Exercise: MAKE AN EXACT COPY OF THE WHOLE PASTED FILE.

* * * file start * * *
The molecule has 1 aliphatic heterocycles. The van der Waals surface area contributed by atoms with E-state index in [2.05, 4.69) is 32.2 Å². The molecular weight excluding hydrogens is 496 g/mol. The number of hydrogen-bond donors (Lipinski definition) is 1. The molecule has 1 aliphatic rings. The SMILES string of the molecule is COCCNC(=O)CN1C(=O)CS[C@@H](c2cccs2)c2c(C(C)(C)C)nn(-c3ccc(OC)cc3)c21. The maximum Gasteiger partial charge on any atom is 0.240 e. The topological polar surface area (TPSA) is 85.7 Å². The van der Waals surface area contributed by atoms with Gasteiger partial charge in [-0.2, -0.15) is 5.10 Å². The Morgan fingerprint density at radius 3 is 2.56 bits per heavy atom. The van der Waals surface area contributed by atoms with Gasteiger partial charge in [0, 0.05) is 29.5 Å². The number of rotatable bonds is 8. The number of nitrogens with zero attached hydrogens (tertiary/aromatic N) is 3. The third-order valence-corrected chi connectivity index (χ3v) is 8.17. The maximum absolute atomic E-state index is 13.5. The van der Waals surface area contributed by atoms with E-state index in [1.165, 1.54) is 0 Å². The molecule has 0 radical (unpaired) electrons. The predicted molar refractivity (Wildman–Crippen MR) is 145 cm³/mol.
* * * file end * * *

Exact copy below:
The molecule has 1 aliphatic heterocycles. The van der Waals surface area contributed by atoms with E-state index in [2.05, 4.69) is 32.2 Å². The molecular weight excluding hydrogens is 496 g/mol. The number of hydrogen-bond donors (Lipinski definition) is 1. The molecule has 1 aliphatic rings. The SMILES string of the molecule is COCCNC(=O)CN1C(=O)CS[C@@H](c2cccs2)c2c(C(C)(C)C)nn(-c3ccc(OC)cc3)c21. The maximum Gasteiger partial charge on any atom is 0.240 e. The topological polar surface area (TPSA) is 85.7 Å². The van der Waals surface area contributed by atoms with Gasteiger partial charge in [-0.2, -0.15) is 5.10 Å². The Morgan fingerprint density at radius 3 is 2.56 bits per heavy atom. The van der Waals surface area contributed by atoms with Gasteiger partial charge in [0, 0.05) is 29.5 Å². The number of rotatable bonds is 8. The number of nitrogens with zero attached hydrogens (tertiary/aromatic N) is 3. The third-order valence-corrected chi connectivity index (χ3v) is 8.17. The maximum absolute atomic E-state index is 13.5. The van der Waals surface area contributed by atoms with E-state index in [1.165, 1.54) is 0 Å². The molecule has 0 radical (unpaired) electrons. The predicted molar refractivity (Wildman–Crippen MR) is 145 cm³/mol.